2. What Gemma so often forgot was that no matter how soft and nonjudgmental her voice was, I could feel the emotions raging beneath her calm exterior.
Flicker Face Emotion:
A worried expression flashed across Reyes’s face so fast, I almost missed it. Almost.
“I just like to keep you on your toes.”
“Oh, you do that. No worries there. I’m like a ballerina when you’re around.”
Rhetorical Device, Conduplicatio
Still, seeing it in person sent a tiny quiver of terror lacing down my spine. Terror that I’d burst out laughing and embarrass her.
Character Description and Humor Hit:
All in all, he was very nice looking. Medium height. Slim build. Exotic coloring. His accent would suggest a local upbringing. I got the feeling that in his spare time he liked wearing feather boas and singing karaoke. But that could just be me projecting.
Fresh and Funny:
Reyes exploded into the room incorporeally, his heat like a nuclear blast over my skin. I held up a hand, and though it was meant for Reyes—he had a tendency to sever spines first and ask questions later—Agent Waters stopped instantly.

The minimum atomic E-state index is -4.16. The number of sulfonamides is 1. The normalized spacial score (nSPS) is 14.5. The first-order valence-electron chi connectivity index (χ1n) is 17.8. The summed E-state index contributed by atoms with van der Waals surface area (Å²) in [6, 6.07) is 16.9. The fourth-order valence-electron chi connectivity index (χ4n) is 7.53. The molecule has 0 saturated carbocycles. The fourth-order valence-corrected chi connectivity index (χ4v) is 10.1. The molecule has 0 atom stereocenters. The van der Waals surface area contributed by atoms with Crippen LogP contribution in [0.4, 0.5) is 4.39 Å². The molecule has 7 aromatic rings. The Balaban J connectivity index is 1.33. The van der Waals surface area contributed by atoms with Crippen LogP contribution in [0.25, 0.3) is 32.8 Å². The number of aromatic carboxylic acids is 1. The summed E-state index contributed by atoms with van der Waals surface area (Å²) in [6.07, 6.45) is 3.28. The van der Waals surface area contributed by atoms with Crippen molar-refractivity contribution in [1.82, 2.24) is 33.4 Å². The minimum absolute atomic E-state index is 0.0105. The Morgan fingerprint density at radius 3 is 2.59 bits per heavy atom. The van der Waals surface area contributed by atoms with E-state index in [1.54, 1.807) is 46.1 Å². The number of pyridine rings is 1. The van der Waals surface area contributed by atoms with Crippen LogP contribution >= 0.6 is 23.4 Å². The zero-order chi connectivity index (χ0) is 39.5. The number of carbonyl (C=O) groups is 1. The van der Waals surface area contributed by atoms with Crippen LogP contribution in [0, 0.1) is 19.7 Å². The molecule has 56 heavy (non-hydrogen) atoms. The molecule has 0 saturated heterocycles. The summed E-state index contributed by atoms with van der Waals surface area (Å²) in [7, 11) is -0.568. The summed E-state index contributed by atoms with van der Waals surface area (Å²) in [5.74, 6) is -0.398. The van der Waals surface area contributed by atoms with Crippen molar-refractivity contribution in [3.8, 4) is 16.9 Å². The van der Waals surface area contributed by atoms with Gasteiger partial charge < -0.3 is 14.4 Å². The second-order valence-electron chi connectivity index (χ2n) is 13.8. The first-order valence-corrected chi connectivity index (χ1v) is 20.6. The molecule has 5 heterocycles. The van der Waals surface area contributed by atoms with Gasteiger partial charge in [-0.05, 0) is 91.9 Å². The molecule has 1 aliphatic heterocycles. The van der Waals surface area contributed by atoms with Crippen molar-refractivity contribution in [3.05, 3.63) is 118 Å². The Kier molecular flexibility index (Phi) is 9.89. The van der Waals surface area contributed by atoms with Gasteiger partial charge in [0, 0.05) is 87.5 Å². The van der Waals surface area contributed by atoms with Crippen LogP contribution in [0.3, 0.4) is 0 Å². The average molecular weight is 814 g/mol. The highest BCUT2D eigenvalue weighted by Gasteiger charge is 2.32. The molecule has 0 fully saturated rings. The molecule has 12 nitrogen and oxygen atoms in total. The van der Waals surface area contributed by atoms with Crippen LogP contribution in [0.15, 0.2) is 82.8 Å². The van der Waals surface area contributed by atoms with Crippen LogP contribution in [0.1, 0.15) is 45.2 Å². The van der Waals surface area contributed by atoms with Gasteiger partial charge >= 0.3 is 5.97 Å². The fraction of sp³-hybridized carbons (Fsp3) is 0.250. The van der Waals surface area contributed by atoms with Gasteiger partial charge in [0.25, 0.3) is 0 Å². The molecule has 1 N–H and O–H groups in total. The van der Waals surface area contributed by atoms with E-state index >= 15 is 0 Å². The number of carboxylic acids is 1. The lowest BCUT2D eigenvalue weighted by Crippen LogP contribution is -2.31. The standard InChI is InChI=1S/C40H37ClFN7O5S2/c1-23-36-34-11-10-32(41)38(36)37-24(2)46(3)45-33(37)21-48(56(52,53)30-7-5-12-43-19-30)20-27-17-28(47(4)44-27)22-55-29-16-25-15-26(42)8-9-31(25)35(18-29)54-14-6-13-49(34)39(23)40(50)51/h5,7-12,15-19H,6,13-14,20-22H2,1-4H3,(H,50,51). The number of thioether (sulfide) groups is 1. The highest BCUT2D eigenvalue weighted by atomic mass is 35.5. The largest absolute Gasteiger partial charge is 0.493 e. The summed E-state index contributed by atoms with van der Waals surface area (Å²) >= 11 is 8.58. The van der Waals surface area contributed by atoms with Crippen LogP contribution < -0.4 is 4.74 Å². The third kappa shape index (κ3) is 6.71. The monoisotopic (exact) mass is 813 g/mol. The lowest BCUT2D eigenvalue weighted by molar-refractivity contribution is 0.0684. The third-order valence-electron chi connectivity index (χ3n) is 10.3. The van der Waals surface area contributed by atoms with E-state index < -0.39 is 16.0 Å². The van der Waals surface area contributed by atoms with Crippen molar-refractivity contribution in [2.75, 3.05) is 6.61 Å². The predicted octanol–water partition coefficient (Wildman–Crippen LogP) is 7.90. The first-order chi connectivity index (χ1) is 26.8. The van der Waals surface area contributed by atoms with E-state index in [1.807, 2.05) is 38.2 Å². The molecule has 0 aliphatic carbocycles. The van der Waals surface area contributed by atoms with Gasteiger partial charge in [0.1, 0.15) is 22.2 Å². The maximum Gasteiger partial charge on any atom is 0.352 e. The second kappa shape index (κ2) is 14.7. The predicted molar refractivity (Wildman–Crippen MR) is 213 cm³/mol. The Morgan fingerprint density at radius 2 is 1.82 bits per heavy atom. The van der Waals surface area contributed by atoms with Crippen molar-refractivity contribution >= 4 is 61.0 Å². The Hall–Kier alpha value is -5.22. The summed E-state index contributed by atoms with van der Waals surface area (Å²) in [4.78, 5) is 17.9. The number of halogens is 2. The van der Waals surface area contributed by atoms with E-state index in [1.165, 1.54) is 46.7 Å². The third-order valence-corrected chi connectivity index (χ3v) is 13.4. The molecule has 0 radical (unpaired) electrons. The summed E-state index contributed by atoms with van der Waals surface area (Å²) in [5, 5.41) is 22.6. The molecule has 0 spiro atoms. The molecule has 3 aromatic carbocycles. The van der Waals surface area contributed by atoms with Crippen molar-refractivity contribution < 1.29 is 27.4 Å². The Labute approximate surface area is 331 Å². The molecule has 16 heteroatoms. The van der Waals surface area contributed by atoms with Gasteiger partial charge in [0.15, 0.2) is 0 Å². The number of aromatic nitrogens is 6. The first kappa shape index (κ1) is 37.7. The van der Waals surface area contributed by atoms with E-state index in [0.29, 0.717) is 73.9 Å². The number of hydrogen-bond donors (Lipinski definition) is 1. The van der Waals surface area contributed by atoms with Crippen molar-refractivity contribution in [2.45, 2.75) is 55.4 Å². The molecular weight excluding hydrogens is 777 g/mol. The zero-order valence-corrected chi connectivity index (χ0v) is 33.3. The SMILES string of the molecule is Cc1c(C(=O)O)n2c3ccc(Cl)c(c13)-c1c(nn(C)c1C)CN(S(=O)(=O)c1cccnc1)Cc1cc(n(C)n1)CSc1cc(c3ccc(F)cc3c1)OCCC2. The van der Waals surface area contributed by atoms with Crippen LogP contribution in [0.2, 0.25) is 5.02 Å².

I could never hate him. Not even if he ate the last Oreo, though that would be pushing it.
A big THANK YOU to Darynda for sharing her right brain with us!
BLOG GUESTS – Share your ideas about outlining, or not. Or share a fresh example from Darynda Jones or your WIP.
Post a comment and you could win an online class from Lawson Writer’s Academy!
This class starts April 5th:
Thank you for dropping by Writers In the Storm!
Margie Lawson—editor and international presenter—is often considered one of the top writing teachers in America. She used her clinical psychology expertise to develop deep editing techniques used by new writers to multi-award winning authors. In the last decade Margie has presented ninety-plus full day master classes to writers in the U.S., Canada, Australia, and New Zealand. Writers credit her innovative EDITS System and deep editing techniques for taking their writing to publication, awards, and bestseller lists.
Margie created (and teaches for) Lawson Writer’s Academy, which has over thirty online instructors. She also teaches Immersion Master Classes, four-day, personalized, hone-your-writing-craft intensive experiences. To learn more, please visit www.MargieLawson.com.